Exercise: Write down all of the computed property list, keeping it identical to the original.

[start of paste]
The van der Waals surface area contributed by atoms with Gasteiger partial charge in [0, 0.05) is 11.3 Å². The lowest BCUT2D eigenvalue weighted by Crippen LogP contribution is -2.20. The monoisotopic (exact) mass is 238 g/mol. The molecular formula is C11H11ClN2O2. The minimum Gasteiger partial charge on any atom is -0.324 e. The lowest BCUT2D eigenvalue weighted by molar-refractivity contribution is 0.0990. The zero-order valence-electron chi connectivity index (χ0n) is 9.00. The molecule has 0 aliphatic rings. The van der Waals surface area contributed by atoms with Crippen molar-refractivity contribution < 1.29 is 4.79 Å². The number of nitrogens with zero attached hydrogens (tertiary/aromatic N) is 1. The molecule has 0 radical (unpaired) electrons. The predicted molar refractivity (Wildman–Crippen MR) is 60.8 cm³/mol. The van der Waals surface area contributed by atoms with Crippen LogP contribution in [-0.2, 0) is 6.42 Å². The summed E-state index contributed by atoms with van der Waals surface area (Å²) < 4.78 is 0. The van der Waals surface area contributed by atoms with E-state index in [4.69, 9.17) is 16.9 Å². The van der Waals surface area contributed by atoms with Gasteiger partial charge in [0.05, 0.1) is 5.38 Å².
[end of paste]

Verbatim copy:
The van der Waals surface area contributed by atoms with Gasteiger partial charge in [0, 0.05) is 11.3 Å². The lowest BCUT2D eigenvalue weighted by Crippen LogP contribution is -2.20. The monoisotopic (exact) mass is 238 g/mol. The molecular formula is C11H11ClN2O2. The minimum Gasteiger partial charge on any atom is -0.324 e. The lowest BCUT2D eigenvalue weighted by molar-refractivity contribution is 0.0990. The zero-order valence-electron chi connectivity index (χ0n) is 9.00. The molecule has 0 aliphatic rings. The van der Waals surface area contributed by atoms with Crippen molar-refractivity contribution < 1.29 is 4.79 Å². The number of nitrogens with zero attached hydrogens (tertiary/aromatic N) is 1. The molecule has 0 radical (unpaired) electrons. The predicted molar refractivity (Wildman–Crippen MR) is 60.8 cm³/mol. The van der Waals surface area contributed by atoms with Crippen LogP contribution in [-0.2, 0) is 6.42 Å². The summed E-state index contributed by atoms with van der Waals surface area (Å²) < 4.78 is 0. The van der Waals surface area contributed by atoms with E-state index in [4.69, 9.17) is 16.9 Å². The van der Waals surface area contributed by atoms with Gasteiger partial charge in [0.05, 0.1) is 5.38 Å².